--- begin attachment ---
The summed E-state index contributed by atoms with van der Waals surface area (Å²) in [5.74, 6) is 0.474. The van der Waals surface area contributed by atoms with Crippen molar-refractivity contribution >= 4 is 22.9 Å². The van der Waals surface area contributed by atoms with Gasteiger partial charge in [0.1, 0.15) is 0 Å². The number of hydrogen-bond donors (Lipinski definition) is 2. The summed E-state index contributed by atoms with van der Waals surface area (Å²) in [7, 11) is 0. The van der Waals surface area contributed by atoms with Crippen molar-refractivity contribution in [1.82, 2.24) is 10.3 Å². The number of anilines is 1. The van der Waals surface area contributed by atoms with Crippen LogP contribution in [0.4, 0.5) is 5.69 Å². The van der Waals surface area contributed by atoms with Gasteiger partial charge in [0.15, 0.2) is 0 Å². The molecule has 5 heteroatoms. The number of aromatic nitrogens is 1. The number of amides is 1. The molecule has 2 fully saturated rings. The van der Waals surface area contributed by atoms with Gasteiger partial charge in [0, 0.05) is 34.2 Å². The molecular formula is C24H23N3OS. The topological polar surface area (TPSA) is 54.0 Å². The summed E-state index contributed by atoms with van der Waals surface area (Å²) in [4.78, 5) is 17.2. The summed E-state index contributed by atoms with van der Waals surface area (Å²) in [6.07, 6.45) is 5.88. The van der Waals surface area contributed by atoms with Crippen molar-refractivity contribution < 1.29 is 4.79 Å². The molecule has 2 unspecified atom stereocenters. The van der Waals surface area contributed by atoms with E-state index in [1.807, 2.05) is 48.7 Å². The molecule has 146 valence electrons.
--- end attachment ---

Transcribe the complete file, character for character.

The summed E-state index contributed by atoms with van der Waals surface area (Å²) in [5.74, 6) is 0.474. The van der Waals surface area contributed by atoms with Crippen molar-refractivity contribution >= 4 is 22.9 Å². The van der Waals surface area contributed by atoms with Gasteiger partial charge in [0.1, 0.15) is 0 Å². The number of hydrogen-bond donors (Lipinski definition) is 2. The summed E-state index contributed by atoms with van der Waals surface area (Å²) in [7, 11) is 0. The van der Waals surface area contributed by atoms with Crippen molar-refractivity contribution in [1.82, 2.24) is 10.3 Å². The number of anilines is 1. The van der Waals surface area contributed by atoms with Crippen LogP contribution in [0.4, 0.5) is 5.69 Å². The van der Waals surface area contributed by atoms with Gasteiger partial charge in [0.15, 0.2) is 0 Å². The molecule has 5 heteroatoms. The number of aromatic nitrogens is 1. The number of amides is 1. The molecule has 2 fully saturated rings. The van der Waals surface area contributed by atoms with Gasteiger partial charge in [0, 0.05) is 34.2 Å². The molecular formula is C24H23N3OS. The topological polar surface area (TPSA) is 54.0 Å². The summed E-state index contributed by atoms with van der Waals surface area (Å²) in [4.78, 5) is 17.2. The summed E-state index contributed by atoms with van der Waals surface area (Å²) in [6.07, 6.45) is 5.88. The van der Waals surface area contributed by atoms with Crippen molar-refractivity contribution < 1.29 is 4.79 Å². The molecule has 2 unspecified atom stereocenters. The van der Waals surface area contributed by atoms with E-state index in [1.807, 2.05) is 48.7 Å². The molecule has 146 valence electrons.